• 1. This multi-media product and its content are protected under copyright law. The following are prohibited by law: Any public performance or display, including transmission of any image over a network; Any preparation of any derivative work, including the extraction, in whole or in part, of any images; Any rental, lease or lending of the program Understanding Media in the Digital Age, 1/e Everette E. Dennis Melvin L. DeFleur Prepared by Todd Chambers, Ph.D. Texas Tech University Copyright © 2010 Pearson Education. All rights reserved.
  • 2. ADVERTISING: USING MEDIA IN THE MARKETPLACE Chapter 11 Copyright © 2010 Pearson Education. All rights reserved.
  • 3.   Advertising in America: A Brief History  The Industrial Revolution  Patent Medicines  1875, Lydia Pinkham’s Vegetable Compound  Boston Herald  The Development of Brands  standardized the product  worked well for advertisers  The Industrial Revolution  The Development of Brands  1851, B.T. Babbitt, soap wrapped in paper  offered premium Copyright © 2010 Pearson Education. All rights reserved.
  • 4. Advertising in America: A Brief History  The Industrial Revolution  Nationally Circulated General Magazines  late 1800s  better postal delivery, better transportation  magazines started to depend on advertising  followed lead of Penny Press Copyright © 2010 Pearson Education. All rights reserved.
  • 5. Advertising in America: A Brief History  The Industrial Revolution  Gendering of Consumer Culture  women become primary target audience  magazines and later other media Copyright © 2010 Pearson Education. All rights reserved.
  • 6. Advertising in America: A Brief History  The Industrial Revolution  Department Stores  consequence of world trade  Wanamaker’s in Philadelphia, 1880  Mail-Order stores such as Sears, Roebuck & Company Copyright © 2010 Pearson Education. All rights reserved.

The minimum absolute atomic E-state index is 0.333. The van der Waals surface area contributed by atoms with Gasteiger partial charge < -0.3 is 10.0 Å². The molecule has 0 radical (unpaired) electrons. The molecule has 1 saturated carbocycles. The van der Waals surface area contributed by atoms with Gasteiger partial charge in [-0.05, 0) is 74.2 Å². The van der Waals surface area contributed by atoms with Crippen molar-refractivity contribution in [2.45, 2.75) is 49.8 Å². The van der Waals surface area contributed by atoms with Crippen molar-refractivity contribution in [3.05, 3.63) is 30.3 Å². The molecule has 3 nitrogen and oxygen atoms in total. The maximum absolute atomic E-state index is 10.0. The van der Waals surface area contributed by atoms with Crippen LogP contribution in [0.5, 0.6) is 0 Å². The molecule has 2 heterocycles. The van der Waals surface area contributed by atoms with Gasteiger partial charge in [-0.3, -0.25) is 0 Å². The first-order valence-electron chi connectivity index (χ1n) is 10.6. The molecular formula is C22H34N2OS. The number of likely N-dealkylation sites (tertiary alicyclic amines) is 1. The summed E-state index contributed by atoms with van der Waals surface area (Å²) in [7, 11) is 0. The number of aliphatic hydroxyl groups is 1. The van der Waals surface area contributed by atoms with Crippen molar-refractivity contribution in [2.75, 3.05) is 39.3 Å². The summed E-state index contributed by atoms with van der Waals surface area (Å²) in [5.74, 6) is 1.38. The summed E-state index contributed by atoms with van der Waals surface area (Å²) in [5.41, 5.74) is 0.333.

• 7. Advertising in America: A Brief History  Establishing the Advertising Agency  newspapers and magazines creating ad departments  need for separate “agency” to link retailers with media  1848, Volney Parker, 1st agency in Philadelphia Copyright © 2010 Pearson Education. All rights reserved.
  • 8. The Contemporary Advertising Industry  Late 1990s: $126 billion  2006: $265 billion  385,000 working in advertising industry  40,000 advertising agencies  Top agencies billing $9 billion Copyright © 2010 Pearson Education. All rights reserved.
  • 9. The Contemporary Advertising Industry  Advertising agencies  Media service organizations  Suppliers of supporting services  Advertising media  Professional Organizations  American Association of Advertising Agencies (Four As)  American Advertising Federation (ad professionals)  Association of National Advertisers (clients of agencies) Copyright © 2010 Pearson Education. All rights reserved.
  • 10. The Contemporary Advertising Industry  Types of Advertising Agencies  Full Service Agency 1. Planning 2. Creation and Execution 3. Coordination Copyright © 2010 Pearson Education. All rights reserved.
  • 11. The Contemporary Advertising Industry  Functions of a Full Service Agency 1. Account management 2. The creative department 3. Media selection 4. Research department 5. Internal control Copyright © 2010 Pearson Education. All rights reserved.
  • 12. The Contemporary Advertising Industry  Creative Boutiques  Specialist Agency  In-House Agency  Advertising Networks Copyright © 2010 Pearson Education. All rights reserved.
  • 13. The Contemporary Advertising Industry  Advertising Networks  started as “interactive agencies”  provide same services without complex agency billing  go directly to advertisers  Search Engine Marketing, Search Engine Optimization Copyright © 2010 Pearson Education. All rights reserved.
  • 14. The Contemporary Advertising Industry  Advertising Media  Newspapers (17.7%)  Broadcast television (17.5%)  Cable television (8.2%)  Direct Mail (19.8%)  Internet  1997: <$500 million  2008: $5.8 billion Copyright © 2010 Pearson Education. All rights reserved.
  • 15. Advertising as Persuasive Communication  Basic Strategies for Constructing Persuasive Messages  Psychodynamic Strategy  Emotional  Rational (reason)  Arouse feelings Copyright © 2010 Pearson Education. All rights reserved.